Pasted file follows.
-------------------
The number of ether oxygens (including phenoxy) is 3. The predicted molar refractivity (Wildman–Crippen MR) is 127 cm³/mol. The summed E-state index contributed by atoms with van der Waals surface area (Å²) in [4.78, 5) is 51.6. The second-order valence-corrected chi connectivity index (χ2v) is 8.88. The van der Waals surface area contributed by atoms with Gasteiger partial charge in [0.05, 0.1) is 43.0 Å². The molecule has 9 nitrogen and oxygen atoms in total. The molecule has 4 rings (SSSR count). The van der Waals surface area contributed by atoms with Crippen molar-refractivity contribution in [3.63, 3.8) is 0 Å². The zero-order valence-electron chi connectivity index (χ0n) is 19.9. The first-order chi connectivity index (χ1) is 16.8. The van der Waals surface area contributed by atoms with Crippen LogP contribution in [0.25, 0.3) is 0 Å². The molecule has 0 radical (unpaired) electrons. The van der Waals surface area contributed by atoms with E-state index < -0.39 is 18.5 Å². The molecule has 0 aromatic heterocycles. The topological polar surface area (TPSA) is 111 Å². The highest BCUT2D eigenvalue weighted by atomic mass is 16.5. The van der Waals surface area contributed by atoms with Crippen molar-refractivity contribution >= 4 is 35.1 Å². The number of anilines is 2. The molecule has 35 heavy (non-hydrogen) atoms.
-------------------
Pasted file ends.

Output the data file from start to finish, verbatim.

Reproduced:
The number of ether oxygens (including phenoxy) is 3. The predicted molar refractivity (Wildman–Crippen MR) is 127 cm³/mol. The summed E-state index contributed by atoms with van der Waals surface area (Å²) in [4.78, 5) is 51.6. The second-order valence-corrected chi connectivity index (χ2v) is 8.88. The van der Waals surface area contributed by atoms with Gasteiger partial charge in [0.05, 0.1) is 43.0 Å². The molecule has 9 nitrogen and oxygen atoms in total. The molecule has 4 rings (SSSR count). The van der Waals surface area contributed by atoms with Crippen molar-refractivity contribution in [3.63, 3.8) is 0 Å². The zero-order valence-electron chi connectivity index (χ0n) is 19.9. The first-order chi connectivity index (χ1) is 16.8. The van der Waals surface area contributed by atoms with Crippen LogP contribution in [0.25, 0.3) is 0 Å². The molecule has 0 radical (unpaired) electrons. The van der Waals surface area contributed by atoms with E-state index < -0.39 is 18.5 Å². The molecule has 0 aromatic heterocycles. The topological polar surface area (TPSA) is 111 Å². The highest BCUT2D eigenvalue weighted by atomic mass is 16.5. The van der Waals surface area contributed by atoms with Crippen molar-refractivity contribution >= 4 is 35.1 Å². The number of anilines is 2. The molecule has 35 heavy (non-hydrogen) atoms.